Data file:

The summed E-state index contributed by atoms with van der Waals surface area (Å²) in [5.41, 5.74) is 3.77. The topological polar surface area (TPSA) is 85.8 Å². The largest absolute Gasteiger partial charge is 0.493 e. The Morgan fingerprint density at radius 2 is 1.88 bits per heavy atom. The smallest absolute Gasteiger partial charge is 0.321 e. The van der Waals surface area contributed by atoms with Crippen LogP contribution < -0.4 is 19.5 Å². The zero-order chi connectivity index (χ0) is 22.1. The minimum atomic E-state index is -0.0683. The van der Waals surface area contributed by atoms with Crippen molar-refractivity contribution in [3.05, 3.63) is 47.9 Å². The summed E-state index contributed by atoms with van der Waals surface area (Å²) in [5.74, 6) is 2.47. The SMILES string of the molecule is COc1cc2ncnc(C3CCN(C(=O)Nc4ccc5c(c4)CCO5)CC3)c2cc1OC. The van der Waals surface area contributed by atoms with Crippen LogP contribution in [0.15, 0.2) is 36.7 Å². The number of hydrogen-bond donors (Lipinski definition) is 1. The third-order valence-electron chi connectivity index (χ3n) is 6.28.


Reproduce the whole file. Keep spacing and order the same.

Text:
The summed E-state index contributed by atoms with van der Waals surface area (Å²) in [5.41, 5.74) is 3.77. The topological polar surface area (TPSA) is 85.8 Å². The largest absolute Gasteiger partial charge is 0.493 e. The Morgan fingerprint density at radius 2 is 1.88 bits per heavy atom. The smallest absolute Gasteiger partial charge is 0.321 e. The van der Waals surface area contributed by atoms with Crippen LogP contribution < -0.4 is 19.5 Å². The zero-order chi connectivity index (χ0) is 22.1. The minimum atomic E-state index is -0.0683. The van der Waals surface area contributed by atoms with Crippen molar-refractivity contribution in [3.05, 3.63) is 47.9 Å². The summed E-state index contributed by atoms with van der Waals surface area (Å²) in [5.74, 6) is 2.47. The SMILES string of the molecule is COc1cc2ncnc(C3CCN(C(=O)Nc4ccc5c(c4)CCO5)CC3)c2cc1OC. The van der Waals surface area contributed by atoms with Crippen LogP contribution in [0.15, 0.2) is 36.7 Å². The number of hydrogen-bond donors (Lipinski definition) is 1. The third-order valence-electron chi connectivity index (χ3n) is 6.28.